We will be right with you: Managing customer expectations with vague promises and cheap talk

Gad Allon*, Achal Bassamboo, Itai Gurvich

*Corresponding author for this work

Research output: Contribution to journalArticlepeer-review

91 Scopus citations


Delay announcements informing customers about anticipated service delays are prevalent in service-oriented systems. How delay announcements can influence customers in service systems is a complex problem that depends on both the dynamics of the underlying queueing system and on the customers' strategic behavior. We examine this problem of information communication by considering a model in which both the firm and the customers act strategically: the firm in choosing its delay announcement while anticipating customer response, and the customers in interpreting these announcements and in making the decision about when to join the system and when to balk. We characterize the equilibrium language that emerges between the service provider and her customers. The analysis of the emerging equilibria provides new and interesting insights into customer-firm information sharing. We show that even though the information provided to customers is nonverifiable, it improves the profits of the firm and the expected utility of the customers. The robustness of the results is illustrated via various extensions of the model. In particular, studying models with incomplete information on the system parameters allows us also to highlight the role of information provision in managing customer expectations regarding the congestion in the system. Further, the information could be as simple as "high congestion"/"low congestion" announcements, or it could be as detailed as the true state of the system. We also show that firms may choose to shade some of the truth by using intentional vagueness to lure customers.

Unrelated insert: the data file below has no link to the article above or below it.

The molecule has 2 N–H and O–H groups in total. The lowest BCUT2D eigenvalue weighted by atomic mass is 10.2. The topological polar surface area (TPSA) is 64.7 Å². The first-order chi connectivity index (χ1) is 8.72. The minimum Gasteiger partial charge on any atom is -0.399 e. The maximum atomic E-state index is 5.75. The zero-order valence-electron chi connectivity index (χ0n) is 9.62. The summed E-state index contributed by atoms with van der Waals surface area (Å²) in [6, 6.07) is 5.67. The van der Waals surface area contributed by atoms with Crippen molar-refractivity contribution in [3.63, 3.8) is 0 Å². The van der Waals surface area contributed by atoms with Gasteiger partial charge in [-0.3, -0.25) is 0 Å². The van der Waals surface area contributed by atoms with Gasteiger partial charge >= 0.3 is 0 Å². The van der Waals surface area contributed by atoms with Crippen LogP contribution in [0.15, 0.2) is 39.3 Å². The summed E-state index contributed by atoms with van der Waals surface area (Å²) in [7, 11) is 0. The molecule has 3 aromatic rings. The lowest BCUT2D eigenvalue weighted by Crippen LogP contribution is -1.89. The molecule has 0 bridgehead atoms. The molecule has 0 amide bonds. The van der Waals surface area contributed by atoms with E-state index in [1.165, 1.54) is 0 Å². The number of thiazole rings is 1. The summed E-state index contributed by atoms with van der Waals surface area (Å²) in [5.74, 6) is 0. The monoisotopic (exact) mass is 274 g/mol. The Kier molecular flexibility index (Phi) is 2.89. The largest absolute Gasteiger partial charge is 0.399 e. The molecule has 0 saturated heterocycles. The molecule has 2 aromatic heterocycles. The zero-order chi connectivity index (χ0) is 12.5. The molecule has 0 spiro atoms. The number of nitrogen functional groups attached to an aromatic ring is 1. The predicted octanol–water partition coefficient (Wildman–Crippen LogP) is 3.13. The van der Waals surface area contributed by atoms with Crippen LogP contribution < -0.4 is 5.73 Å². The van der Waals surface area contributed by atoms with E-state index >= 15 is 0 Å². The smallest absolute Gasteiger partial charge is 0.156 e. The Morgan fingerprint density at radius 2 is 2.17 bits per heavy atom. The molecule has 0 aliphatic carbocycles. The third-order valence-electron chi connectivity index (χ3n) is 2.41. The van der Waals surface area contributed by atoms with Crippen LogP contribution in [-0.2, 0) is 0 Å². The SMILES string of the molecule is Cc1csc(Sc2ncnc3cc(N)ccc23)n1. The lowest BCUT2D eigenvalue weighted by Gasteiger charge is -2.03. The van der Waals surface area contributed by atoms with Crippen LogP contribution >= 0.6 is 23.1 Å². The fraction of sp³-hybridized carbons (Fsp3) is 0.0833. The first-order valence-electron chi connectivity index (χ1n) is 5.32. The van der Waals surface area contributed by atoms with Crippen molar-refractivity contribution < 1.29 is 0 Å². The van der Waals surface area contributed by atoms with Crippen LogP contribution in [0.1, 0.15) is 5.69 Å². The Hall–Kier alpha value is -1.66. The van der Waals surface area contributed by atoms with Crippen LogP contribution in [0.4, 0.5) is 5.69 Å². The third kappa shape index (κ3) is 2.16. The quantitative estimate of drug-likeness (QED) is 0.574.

Original languageEnglish (US)
Pages (from-to)1382-1394
Number of pages13
JournalOperations Research
Issue number6
StatePublished - Nov 2011


  • Balking and reneging
  • Dynamic programming/optimal control: applications
  • Games/group decisions: noncooperative
  • Probability: stochastic model applications
  • Queues: applications

ASJC Scopus subject areas

  • Computer Science Applications
  • Management Science and Operations Research


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